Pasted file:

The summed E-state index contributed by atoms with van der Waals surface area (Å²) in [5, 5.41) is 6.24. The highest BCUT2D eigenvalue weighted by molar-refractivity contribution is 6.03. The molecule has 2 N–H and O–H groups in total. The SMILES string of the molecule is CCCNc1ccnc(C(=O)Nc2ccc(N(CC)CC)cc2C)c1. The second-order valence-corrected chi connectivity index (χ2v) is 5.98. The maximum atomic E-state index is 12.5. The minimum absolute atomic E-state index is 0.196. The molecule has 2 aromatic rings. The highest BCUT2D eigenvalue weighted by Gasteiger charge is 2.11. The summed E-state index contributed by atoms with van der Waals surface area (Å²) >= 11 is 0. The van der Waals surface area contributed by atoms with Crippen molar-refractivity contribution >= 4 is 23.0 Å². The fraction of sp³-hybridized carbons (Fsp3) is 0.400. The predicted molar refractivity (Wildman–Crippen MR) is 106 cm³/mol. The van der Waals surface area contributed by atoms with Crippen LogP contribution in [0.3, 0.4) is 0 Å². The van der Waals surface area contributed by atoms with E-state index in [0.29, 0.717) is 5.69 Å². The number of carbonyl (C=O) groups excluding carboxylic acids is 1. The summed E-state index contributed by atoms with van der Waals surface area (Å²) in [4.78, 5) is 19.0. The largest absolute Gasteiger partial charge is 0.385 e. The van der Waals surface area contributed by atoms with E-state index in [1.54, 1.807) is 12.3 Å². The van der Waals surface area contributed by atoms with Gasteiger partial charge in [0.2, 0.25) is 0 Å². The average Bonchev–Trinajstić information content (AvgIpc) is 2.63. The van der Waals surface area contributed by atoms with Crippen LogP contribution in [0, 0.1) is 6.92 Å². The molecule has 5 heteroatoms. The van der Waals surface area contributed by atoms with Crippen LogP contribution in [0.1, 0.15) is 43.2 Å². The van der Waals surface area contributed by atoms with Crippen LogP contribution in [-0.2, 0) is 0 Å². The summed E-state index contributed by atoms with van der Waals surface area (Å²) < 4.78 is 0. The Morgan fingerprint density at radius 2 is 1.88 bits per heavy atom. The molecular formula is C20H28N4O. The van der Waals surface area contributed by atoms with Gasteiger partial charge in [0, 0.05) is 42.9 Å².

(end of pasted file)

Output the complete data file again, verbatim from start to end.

The summed E-state index contributed by atoms with van der Waals surface area (Å²) in [5, 5.41) is 6.24. The highest BCUT2D eigenvalue weighted by molar-refractivity contribution is 6.03. The molecule has 2 N–H and O–H groups in total. The SMILES string of the molecule is CCCNc1ccnc(C(=O)Nc2ccc(N(CC)CC)cc2C)c1. The second-order valence-corrected chi connectivity index (χ2v) is 5.98. The maximum atomic E-state index is 12.5. The minimum absolute atomic E-state index is 0.196. The molecule has 2 aromatic rings. The highest BCUT2D eigenvalue weighted by Gasteiger charge is 2.11. The summed E-state index contributed by atoms with van der Waals surface area (Å²) >= 11 is 0. The van der Waals surface area contributed by atoms with Crippen molar-refractivity contribution >= 4 is 23.0 Å². The fraction of sp³-hybridized carbons (Fsp3) is 0.400. The predicted molar refractivity (Wildman–Crippen MR) is 106 cm³/mol. The van der Waals surface area contributed by atoms with Crippen LogP contribution in [0.3, 0.4) is 0 Å². The van der Waals surface area contributed by atoms with E-state index in [0.29, 0.717) is 5.69 Å². The number of carbonyl (C=O) groups excluding carboxylic acids is 1. The summed E-state index contributed by atoms with van der Waals surface area (Å²) in [4.78, 5) is 19.0. The largest absolute Gasteiger partial charge is 0.385 e. The van der Waals surface area contributed by atoms with E-state index in [1.54, 1.807) is 12.3 Å². The van der Waals surface area contributed by atoms with Gasteiger partial charge in [0.2, 0.25) is 0 Å². The average Bonchev–Trinajstić information content (AvgIpc) is 2.63. The van der Waals surface area contributed by atoms with Crippen LogP contribution in [0, 0.1) is 6.92 Å². The molecule has 5 heteroatoms. The van der Waals surface area contributed by atoms with Crippen LogP contribution in [0.1, 0.15) is 43.2 Å². The van der Waals surface area contributed by atoms with Crippen LogP contribution in [-0.2, 0) is 0 Å². The summed E-state index contributed by atoms with van der Waals surface area (Å²) < 4.78 is 0. The Morgan fingerprint density at radius 2 is 1.88 bits per heavy atom. The molecular formula is C20H28N4O. The van der Waals surface area contributed by atoms with Gasteiger partial charge in [0, 0.05) is 42.9 Å².